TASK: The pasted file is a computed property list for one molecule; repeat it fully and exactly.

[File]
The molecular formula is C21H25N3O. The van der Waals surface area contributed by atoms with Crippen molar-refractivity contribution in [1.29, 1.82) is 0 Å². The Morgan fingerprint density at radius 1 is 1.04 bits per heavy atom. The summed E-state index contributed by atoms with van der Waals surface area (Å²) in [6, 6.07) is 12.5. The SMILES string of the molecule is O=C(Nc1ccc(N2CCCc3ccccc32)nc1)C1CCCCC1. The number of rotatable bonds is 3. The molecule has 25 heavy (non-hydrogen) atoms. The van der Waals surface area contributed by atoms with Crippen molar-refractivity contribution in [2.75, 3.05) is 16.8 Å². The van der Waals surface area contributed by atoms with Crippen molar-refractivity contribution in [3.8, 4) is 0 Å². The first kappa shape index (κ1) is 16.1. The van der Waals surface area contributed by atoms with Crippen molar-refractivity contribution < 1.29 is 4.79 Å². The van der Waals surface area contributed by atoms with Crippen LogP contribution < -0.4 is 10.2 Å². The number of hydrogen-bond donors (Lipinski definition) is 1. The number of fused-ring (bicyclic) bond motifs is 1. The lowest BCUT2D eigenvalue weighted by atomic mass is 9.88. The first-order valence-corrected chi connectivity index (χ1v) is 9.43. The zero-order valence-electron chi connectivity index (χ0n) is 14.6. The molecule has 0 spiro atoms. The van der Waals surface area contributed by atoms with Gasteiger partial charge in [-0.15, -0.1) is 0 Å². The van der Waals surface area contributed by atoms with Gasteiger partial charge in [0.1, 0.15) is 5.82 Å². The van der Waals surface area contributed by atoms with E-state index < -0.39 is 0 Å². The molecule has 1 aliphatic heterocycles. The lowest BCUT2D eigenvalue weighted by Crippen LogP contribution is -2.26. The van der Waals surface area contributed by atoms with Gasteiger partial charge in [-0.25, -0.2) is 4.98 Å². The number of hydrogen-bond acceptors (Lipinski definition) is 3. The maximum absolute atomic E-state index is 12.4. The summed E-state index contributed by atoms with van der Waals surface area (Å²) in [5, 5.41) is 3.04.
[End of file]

The molecular formula is C21H25N3O. The van der Waals surface area contributed by atoms with Crippen molar-refractivity contribution in [1.29, 1.82) is 0 Å². The Morgan fingerprint density at radius 1 is 1.04 bits per heavy atom. The summed E-state index contributed by atoms with van der Waals surface area (Å²) in [6, 6.07) is 12.5. The SMILES string of the molecule is O=C(Nc1ccc(N2CCCc3ccccc32)nc1)C1CCCCC1. The number of rotatable bonds is 3. The molecule has 25 heavy (non-hydrogen) atoms. The van der Waals surface area contributed by atoms with Crippen molar-refractivity contribution in [2.75, 3.05) is 16.8 Å². The van der Waals surface area contributed by atoms with Crippen molar-refractivity contribution in [3.8, 4) is 0 Å². The first kappa shape index (κ1) is 16.1. The van der Waals surface area contributed by atoms with Crippen molar-refractivity contribution < 1.29 is 4.79 Å². The van der Waals surface area contributed by atoms with Crippen LogP contribution < -0.4 is 10.2 Å². The number of hydrogen-bond donors (Lipinski definition) is 1. The number of fused-ring (bicyclic) bond motifs is 1. The lowest BCUT2D eigenvalue weighted by atomic mass is 9.88. The first-order valence-corrected chi connectivity index (χ1v) is 9.43. The zero-order valence-electron chi connectivity index (χ0n) is 14.6. The molecule has 0 spiro atoms. The van der Waals surface area contributed by atoms with Gasteiger partial charge in [-0.15, -0.1) is 0 Å². The van der Waals surface area contributed by atoms with Gasteiger partial charge in [0.1, 0.15) is 5.82 Å². The van der Waals surface area contributed by atoms with E-state index < -0.39 is 0 Å². The molecule has 1 aliphatic heterocycles. The lowest BCUT2D eigenvalue weighted by Crippen LogP contribution is -2.26. The van der Waals surface area contributed by atoms with Gasteiger partial charge in [-0.25, -0.2) is 4.98 Å². The number of hydrogen-bond acceptors (Lipinski definition) is 3. The maximum absolute atomic E-state index is 12.4. The summed E-state index contributed by atoms with van der Waals surface area (Å²) in [5, 5.41) is 3.04.